AltaVista Trumps Pure Plays with Musicland Alliance

In the wake of a report predicting that e-commerce players with brick-and-mortar outlets will be most likely to survive the impending dot-com shakeout, AltaVista said Thursday it will partner with Musicland Stores Corporation, a chain that operates four Web sites of its own and more than 1,300 retail stores.

In a report released Tuesday, Forrester Research said that the majority of e-commerce firms will not survive the next two years, but that those who are able to tap customer bases from traditional retail outlets will be in the best shape.

One of the key elements of the deal for AltaVista — which is planning an IPO for next week — is access to Musicland’s customer database, which includes nearly one million members of the chain’s Replay repeat customer program along with information on 300 million store visits per year.

Repeat Customers Valuable

Management consultants Bain & Company and e-strategy consultants Mainspring reported in March that the more often a customer returns to a site, the more money they spend during each visit. The same study found that due to the high cost of obtaining customers, most e-commerce sites lose money on first-time shoppers.

Alta Vista hopes to translate Musicland’s substantial brick-and-mortar customer loyalty into stickiness on the Web.

Musicland Vice Chairman Gil Wachsman told the E-Commerce Times that the retailer expects to receive 400 million customer impressions each year through its connection with AltaVista, along with premium placement on the site’s music, video, video game and book pages.

“Our strategy has been from the beginning to fully leverage all of the brand recognition and trust that our four stores have built up,” said Wachsman. “Pure play e-commerce sites spend hundreds of millions of dollars (US$) to develop that kind of recognition and get into a relationship with a customer.”

Musicland to Market AltaVista’s Free ISP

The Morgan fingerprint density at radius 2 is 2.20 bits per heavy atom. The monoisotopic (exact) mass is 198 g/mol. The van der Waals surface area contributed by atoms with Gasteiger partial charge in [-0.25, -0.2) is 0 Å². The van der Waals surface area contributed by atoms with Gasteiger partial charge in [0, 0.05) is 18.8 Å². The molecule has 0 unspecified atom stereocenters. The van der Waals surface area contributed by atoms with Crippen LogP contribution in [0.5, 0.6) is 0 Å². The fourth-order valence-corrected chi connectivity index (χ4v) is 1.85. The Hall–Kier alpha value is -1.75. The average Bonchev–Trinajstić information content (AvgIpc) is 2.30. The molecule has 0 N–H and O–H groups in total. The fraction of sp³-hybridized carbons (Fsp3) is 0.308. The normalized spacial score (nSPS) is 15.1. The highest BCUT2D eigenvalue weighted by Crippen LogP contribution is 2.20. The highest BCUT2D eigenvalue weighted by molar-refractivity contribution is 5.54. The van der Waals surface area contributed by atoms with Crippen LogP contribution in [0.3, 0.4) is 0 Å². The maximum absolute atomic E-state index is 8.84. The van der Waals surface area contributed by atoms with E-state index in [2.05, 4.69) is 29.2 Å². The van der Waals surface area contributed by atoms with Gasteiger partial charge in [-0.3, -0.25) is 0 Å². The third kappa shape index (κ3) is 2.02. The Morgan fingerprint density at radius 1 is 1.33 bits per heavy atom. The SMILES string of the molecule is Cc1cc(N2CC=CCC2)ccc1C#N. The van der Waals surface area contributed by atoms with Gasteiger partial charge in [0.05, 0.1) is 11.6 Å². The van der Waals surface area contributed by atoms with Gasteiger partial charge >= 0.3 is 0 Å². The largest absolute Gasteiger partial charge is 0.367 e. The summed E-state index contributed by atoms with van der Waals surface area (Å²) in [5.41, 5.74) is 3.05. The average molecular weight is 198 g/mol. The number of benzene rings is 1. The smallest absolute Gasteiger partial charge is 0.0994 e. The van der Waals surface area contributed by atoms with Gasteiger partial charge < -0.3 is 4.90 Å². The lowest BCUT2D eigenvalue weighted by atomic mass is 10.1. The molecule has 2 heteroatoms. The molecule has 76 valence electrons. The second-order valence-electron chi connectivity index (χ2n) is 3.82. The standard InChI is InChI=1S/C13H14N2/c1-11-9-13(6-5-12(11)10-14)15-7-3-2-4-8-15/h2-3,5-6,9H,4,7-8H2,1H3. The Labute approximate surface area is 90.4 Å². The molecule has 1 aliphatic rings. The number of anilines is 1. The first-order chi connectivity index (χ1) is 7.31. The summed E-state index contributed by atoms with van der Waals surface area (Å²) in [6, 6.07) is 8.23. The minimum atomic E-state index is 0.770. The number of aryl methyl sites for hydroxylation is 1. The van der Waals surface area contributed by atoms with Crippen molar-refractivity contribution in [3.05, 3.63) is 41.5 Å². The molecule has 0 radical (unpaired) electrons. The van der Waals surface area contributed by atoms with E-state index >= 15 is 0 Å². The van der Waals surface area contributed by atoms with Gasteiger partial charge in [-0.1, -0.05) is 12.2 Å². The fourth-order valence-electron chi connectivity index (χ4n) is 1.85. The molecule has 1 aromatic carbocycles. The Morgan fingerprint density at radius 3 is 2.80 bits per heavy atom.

Michael Rubin, vice president and general manager of AltaVista’s E-Commerce wing, said the alliance will provide AltaVista with additional name recognition. As part of the deal, all customers at Musicland stores will get AltaVista’s free Internet Service with each purchase. Customers who pay membership fees to join the Replay discount club will receive the ISP with their Musicland newsletters.

“Our alliance with Musicland can deliver tremendous off-line visibility for AltaVista, providing a great opportunity to reach additional users.” Rubin said. AltaVista will also benefit from Musicland’s $70 million marketing and advertising campaign, Wachsman noted.

The Minneapolis, Minnesota-based Musicland already operates four Web sites under its Sam Goody, On Cue, SunCoast and Media Play brand names.

Threat and Opportunity

In a report released in March, International Data Corporation (IDC) said that e-commerce represents both a threat and opportunity for portals such as AltaVista.

“The threat is that comprehensive merchants, such as Amazon.com, could usurp their role as the guides to Internet commerce,” said IDC analyst Malcolm Maclachlan. “The opportunity is to become the intermediaries for most consumer e-commerce.”

In the most recent weekly rankings from Nielsen//NetRatings, AltaVista was the ninth most visited site from home and the eighth most visited site from work.

Those figures placed it behind several other portals, such as Lycos — another CMGI property — Yahoo! and Excite. However, AltaVista has long argued that its site attracts top-flight Web users in terms of demographics and sophistication.

CMGI, an Andover, Massachusetts-based Internet holding company with more than 65 companies under its wing, purchased a majority share in AltaVista last year from Compaq.

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